- Higher Education
- K-12 Education
This year, for the first time in the U.S., high school graduation rates may top 80 percent—good news, right? But another change in 2014 could pose employment and mobility obstacles for the other 20 percent.
Starting in January, the General Education Development test (or GED) that diploma-less adults take to show that they have high-school level skills got a lot harder. Doing well on the new test should make it easier to get into college or land a job, but doing well now requires a new level of help that too few studying for the GED can get.
The old test was [...]Continue Reading »
Last month Dale Russakoff wrote a fascinating article in The New Yorker about school reform in Newark, New Jersey. It is a saga of what can happen when educational reformers, with the best of intentions and ample resources, attempt to implement school reform without fully understanding the meaning of community, the strength of neighborhood loyalty, and how attached struggling families are to their local public schools.
The overwhelming majority of the people living in Newark are poor, very poor. More than 73 percent of the native-born population live below the poverty line, and most of the poorest people in Newark are [...]Continue Reading »
It was like being in a seminar led by a world-class professor—only in this case there were 28 professors, among the top scholars in educational equity. Faculty from Brown, Georgetown, and Stanford universities, leaders from the Clinton Global Initiative, Ford Foundation, and NAACP, and five members of the National Academy of Education including its current president, came to AIR’s Georgetown office on April 30 for the first Research Roundtable. Before they left, these intellectual powerhouses would articulate some of the major issues in need of address by AIR’s new Equity Project led by Peter Cookson.
“We are committed,” Cookson began, “to [...]Continue Reading »
Earlier this month the Lumina Foundation’s annual Stronger Nation report noted that in 2013 the number of Americans ages 25 to 64 with “some college, no degree” rose about one quarter of 1 percent to an estimated 36.4 million.
That figure is especially important to the Adult College Completion Network (ACCN), which has set a goal of no more than 35.5 million “some college, no degree” adults by 2016. In a blog post from May 5, 2014, ACCN’s Patrick Lane wrote: “While one year does not a trend make, this shows that those working to serve this population will have to make significant progress over the next [...]Continue Reading »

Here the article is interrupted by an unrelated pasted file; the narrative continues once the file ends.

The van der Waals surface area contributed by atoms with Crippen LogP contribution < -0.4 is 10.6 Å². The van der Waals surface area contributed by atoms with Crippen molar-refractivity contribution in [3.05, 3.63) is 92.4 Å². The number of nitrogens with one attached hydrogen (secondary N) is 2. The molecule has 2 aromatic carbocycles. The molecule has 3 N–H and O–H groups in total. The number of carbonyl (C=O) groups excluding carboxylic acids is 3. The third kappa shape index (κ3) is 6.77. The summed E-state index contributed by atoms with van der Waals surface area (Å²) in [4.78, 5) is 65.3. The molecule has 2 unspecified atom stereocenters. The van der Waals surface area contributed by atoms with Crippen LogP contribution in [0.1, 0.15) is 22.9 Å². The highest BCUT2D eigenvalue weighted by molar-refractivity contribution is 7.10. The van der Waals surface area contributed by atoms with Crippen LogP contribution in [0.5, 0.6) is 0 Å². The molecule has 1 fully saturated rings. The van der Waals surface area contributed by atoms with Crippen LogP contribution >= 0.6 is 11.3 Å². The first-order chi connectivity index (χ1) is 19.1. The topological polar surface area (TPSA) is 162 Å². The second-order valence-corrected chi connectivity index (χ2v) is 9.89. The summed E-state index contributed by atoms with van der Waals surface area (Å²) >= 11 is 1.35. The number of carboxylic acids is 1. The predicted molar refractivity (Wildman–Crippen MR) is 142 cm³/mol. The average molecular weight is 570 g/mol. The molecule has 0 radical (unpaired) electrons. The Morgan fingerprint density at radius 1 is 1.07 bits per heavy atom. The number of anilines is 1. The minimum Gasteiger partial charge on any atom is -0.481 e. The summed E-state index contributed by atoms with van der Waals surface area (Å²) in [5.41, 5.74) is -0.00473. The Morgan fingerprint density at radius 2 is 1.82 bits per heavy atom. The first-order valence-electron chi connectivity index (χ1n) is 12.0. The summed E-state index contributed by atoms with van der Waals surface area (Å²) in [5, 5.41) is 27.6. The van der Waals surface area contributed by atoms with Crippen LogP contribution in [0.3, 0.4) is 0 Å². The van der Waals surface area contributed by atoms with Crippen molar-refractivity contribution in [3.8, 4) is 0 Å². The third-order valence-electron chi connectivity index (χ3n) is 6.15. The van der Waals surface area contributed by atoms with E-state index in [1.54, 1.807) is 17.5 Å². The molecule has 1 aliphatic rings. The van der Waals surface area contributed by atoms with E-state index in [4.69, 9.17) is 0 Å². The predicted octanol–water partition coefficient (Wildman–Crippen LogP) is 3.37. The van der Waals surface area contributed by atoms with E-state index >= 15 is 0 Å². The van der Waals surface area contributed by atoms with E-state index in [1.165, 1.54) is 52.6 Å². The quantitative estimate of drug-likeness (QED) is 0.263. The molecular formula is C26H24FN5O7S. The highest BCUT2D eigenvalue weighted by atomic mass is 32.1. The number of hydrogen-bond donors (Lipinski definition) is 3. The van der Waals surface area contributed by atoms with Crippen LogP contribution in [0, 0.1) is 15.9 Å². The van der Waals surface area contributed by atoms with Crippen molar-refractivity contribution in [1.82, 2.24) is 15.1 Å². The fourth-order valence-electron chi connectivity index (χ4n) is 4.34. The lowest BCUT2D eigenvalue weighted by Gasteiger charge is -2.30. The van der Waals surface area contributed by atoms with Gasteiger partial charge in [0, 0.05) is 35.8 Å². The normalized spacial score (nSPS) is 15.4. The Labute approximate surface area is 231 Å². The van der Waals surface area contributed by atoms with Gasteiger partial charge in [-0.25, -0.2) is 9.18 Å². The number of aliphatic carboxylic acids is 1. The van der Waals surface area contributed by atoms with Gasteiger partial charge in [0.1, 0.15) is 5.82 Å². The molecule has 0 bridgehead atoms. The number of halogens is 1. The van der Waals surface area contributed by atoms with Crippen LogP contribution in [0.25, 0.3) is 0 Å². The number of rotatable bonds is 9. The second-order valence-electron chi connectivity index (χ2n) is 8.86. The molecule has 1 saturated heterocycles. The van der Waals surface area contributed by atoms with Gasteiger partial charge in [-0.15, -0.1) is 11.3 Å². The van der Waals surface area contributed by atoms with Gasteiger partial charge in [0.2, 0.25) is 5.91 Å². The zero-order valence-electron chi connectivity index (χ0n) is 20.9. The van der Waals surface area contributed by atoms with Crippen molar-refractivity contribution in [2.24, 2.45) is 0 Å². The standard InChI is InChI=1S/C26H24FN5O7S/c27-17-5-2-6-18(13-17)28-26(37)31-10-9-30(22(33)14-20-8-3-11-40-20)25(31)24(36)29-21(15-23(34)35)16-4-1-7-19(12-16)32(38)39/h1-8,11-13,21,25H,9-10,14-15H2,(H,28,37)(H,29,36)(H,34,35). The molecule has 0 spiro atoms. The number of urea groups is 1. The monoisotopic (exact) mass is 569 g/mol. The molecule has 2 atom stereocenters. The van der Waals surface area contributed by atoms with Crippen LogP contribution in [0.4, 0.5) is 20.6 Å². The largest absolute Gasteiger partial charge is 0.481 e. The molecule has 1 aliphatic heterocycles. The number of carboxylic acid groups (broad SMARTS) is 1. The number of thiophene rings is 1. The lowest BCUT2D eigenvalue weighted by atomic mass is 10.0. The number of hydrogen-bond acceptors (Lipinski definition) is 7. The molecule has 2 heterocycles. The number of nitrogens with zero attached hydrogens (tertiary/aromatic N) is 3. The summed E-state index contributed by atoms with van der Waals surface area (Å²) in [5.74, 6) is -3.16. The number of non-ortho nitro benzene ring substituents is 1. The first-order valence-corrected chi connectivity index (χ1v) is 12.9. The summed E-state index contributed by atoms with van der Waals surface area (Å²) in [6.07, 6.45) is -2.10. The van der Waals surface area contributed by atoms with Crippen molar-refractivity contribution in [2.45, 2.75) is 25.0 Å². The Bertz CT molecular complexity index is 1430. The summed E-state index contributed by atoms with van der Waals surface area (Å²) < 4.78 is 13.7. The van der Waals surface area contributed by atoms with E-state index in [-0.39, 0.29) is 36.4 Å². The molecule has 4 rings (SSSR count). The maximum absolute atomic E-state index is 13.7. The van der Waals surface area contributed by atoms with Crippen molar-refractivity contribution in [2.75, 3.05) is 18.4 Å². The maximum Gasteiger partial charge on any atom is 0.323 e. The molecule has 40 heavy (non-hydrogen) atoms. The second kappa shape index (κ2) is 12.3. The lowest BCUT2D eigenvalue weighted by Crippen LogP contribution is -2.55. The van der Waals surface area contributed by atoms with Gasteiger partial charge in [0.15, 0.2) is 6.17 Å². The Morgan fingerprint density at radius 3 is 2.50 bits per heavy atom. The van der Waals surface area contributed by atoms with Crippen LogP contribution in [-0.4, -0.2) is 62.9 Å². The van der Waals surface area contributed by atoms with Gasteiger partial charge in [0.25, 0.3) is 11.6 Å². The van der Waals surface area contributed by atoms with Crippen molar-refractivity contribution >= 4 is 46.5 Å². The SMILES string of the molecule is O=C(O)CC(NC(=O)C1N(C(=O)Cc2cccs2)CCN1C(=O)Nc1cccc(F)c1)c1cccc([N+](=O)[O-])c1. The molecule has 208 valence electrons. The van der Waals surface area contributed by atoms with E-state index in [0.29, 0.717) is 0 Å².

For the last five years, Arizona State University and the education investment firm GSV Advisors have held an education innovation summit, bringing together investors and companies (ranging from small struggling startups through big dogs) to discuss trends in education, display innovative products, and, quite frankly, to do deals. This year’s summit was in Phoenix in late April. While much of the value of this summit, like many other meetings, comes from whom you bump into in the halls, some presentations are noteworthy. One of the most interesting talks was by Dan Rosensweig, former CEO of Yahoo, now president and CEO [...]Continue Reading »
Apprenticeships—or to be more precise, the praise of apprenticeships—is everywhere. In his 2014 State of the Union address, President Obama called for expanded access to apprenticeships and has endorsed apprenticeships in other speeches. In mid-April, the President put resources behind that talk, unveiling a $100 million fund to support apprenticeship programs. The idea is that businesses, unions, community colleges or nonprofit organizations could form partnerships to teach skills for hard-to-fill jobs, including information technology, health-care and advanced manufacturing.
Despite the pro-apprenticeship talk, nationwide, the number enrolled in apprenticeships is lower now than 10 years ago (288,000 today compared to 469,000 in [...]Continue Reading »
Not enough. Twelve credits per semester may be enough to be considered a full-time student, but it doesn’t allow for an on-time graduation. Students need to take 15 credits per semester to graduate on time and only 29 percent of community college students and 50 percent of four-year students are doing so. (Community College Spotlight)
Big numbers. The universities with the most students have been revealed. DeVry University and Arizona State University each have nearly 60,000 students, coming in first and second respectively. (U.S. News & World Report)
Transformation Tuesday. Check out these 11 foreign education policies that could transform schools in [...]Continue Reading »